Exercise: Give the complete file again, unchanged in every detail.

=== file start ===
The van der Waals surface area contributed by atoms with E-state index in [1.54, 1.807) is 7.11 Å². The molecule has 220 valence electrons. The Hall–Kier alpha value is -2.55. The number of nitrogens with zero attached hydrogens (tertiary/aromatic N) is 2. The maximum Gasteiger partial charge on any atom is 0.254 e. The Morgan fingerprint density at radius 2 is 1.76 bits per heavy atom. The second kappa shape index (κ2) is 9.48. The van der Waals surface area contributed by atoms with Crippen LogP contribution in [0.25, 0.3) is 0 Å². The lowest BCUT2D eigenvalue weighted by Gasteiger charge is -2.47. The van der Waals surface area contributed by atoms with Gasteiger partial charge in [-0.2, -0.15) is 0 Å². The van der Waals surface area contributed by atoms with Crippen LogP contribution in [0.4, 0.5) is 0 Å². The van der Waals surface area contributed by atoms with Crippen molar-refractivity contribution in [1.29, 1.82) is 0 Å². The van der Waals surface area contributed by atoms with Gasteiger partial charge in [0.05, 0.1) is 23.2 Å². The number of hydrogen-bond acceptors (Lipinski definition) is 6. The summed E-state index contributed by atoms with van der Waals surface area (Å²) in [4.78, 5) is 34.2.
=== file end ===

The van der Waals surface area contributed by atoms with E-state index in [1.54, 1.807) is 7.11 Å². The molecule has 220 valence electrons. The Hall–Kier alpha value is -2.55. The number of nitrogens with zero attached hydrogens (tertiary/aromatic N) is 2. The maximum Gasteiger partial charge on any atom is 0.254 e. The Morgan fingerprint density at radius 2 is 1.76 bits per heavy atom. The second kappa shape index (κ2) is 9.48. The van der Waals surface area contributed by atoms with Crippen LogP contribution in [0.25, 0.3) is 0 Å². The lowest BCUT2D eigenvalue weighted by Gasteiger charge is -2.47. The van der Waals surface area contributed by atoms with Gasteiger partial charge in [-0.2, -0.15) is 0 Å². The van der Waals surface area contributed by atoms with Crippen LogP contribution in [0.4, 0.5) is 0 Å². The van der Waals surface area contributed by atoms with Crippen molar-refractivity contribution in [1.29, 1.82) is 0 Å². The van der Waals surface area contributed by atoms with Gasteiger partial charge in [0.05, 0.1) is 23.2 Å². The number of hydrogen-bond acceptors (Lipinski definition) is 6. The summed E-state index contributed by atoms with van der Waals surface area (Å²) in [4.78, 5) is 34.2.